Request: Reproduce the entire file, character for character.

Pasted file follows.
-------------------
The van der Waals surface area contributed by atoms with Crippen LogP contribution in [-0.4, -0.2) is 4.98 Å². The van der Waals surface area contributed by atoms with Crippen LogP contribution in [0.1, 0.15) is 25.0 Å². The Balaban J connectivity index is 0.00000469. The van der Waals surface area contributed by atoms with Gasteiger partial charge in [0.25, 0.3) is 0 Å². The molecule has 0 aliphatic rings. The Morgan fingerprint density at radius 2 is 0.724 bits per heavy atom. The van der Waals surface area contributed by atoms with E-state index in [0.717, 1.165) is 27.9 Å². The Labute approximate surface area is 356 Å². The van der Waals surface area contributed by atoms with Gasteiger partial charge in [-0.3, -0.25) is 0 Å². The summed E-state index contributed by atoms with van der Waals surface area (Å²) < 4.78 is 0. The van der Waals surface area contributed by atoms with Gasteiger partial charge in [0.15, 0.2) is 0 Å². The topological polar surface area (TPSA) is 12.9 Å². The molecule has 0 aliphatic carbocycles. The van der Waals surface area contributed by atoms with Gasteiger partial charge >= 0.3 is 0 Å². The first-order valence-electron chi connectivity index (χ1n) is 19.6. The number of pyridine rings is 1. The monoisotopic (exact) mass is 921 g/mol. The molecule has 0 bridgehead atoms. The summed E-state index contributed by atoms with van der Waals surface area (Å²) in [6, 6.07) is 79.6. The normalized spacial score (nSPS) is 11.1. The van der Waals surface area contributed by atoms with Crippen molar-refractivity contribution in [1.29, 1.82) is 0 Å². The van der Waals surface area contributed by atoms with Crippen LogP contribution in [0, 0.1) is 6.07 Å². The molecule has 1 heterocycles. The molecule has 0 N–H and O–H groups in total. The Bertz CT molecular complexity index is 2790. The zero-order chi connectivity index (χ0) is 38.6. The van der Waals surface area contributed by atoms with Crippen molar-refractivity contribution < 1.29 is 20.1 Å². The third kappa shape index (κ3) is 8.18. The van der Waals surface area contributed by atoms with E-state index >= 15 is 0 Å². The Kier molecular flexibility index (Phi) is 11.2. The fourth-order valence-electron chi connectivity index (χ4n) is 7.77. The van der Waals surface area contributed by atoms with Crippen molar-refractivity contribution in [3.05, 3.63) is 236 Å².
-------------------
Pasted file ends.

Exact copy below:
The van der Waals surface area contributed by atoms with Crippen LogP contribution in [-0.4, -0.2) is 4.98 Å². The van der Waals surface area contributed by atoms with Crippen LogP contribution in [0.1, 0.15) is 25.0 Å². The Balaban J connectivity index is 0.00000469. The van der Waals surface area contributed by atoms with Gasteiger partial charge in [0.25, 0.3) is 0 Å². The molecule has 0 aliphatic rings. The Morgan fingerprint density at radius 2 is 0.724 bits per heavy atom. The van der Waals surface area contributed by atoms with E-state index in [0.717, 1.165) is 27.9 Å². The Labute approximate surface area is 356 Å². The van der Waals surface area contributed by atoms with Gasteiger partial charge in [-0.3, -0.25) is 0 Å². The summed E-state index contributed by atoms with van der Waals surface area (Å²) < 4.78 is 0. The van der Waals surface area contributed by atoms with Gasteiger partial charge in [0.15, 0.2) is 0 Å². The topological polar surface area (TPSA) is 12.9 Å². The molecule has 0 aliphatic carbocycles. The van der Waals surface area contributed by atoms with Gasteiger partial charge >= 0.3 is 0 Å². The first-order valence-electron chi connectivity index (χ1n) is 19.6. The number of pyridine rings is 1. The monoisotopic (exact) mass is 921 g/mol. The molecule has 0 bridgehead atoms. The summed E-state index contributed by atoms with van der Waals surface area (Å²) in [6, 6.07) is 79.6. The normalized spacial score (nSPS) is 11.1. The van der Waals surface area contributed by atoms with Crippen molar-refractivity contribution in [1.29, 1.82) is 0 Å². The van der Waals surface area contributed by atoms with Crippen LogP contribution in [0, 0.1) is 6.07 Å². The molecule has 1 heterocycles. The molecule has 0 N–H and O–H groups in total. The Bertz CT molecular complexity index is 2790. The zero-order chi connectivity index (χ0) is 38.6. The van der Waals surface area contributed by atoms with Crippen molar-refractivity contribution < 1.29 is 20.1 Å². The third kappa shape index (κ3) is 8.18. The van der Waals surface area contributed by atoms with E-state index >= 15 is 0 Å². The Kier molecular flexibility index (Phi) is 11.2. The fourth-order valence-electron chi connectivity index (χ4n) is 7.77. The van der Waals surface area contributed by atoms with Crippen molar-refractivity contribution in [3.05, 3.63) is 236 Å².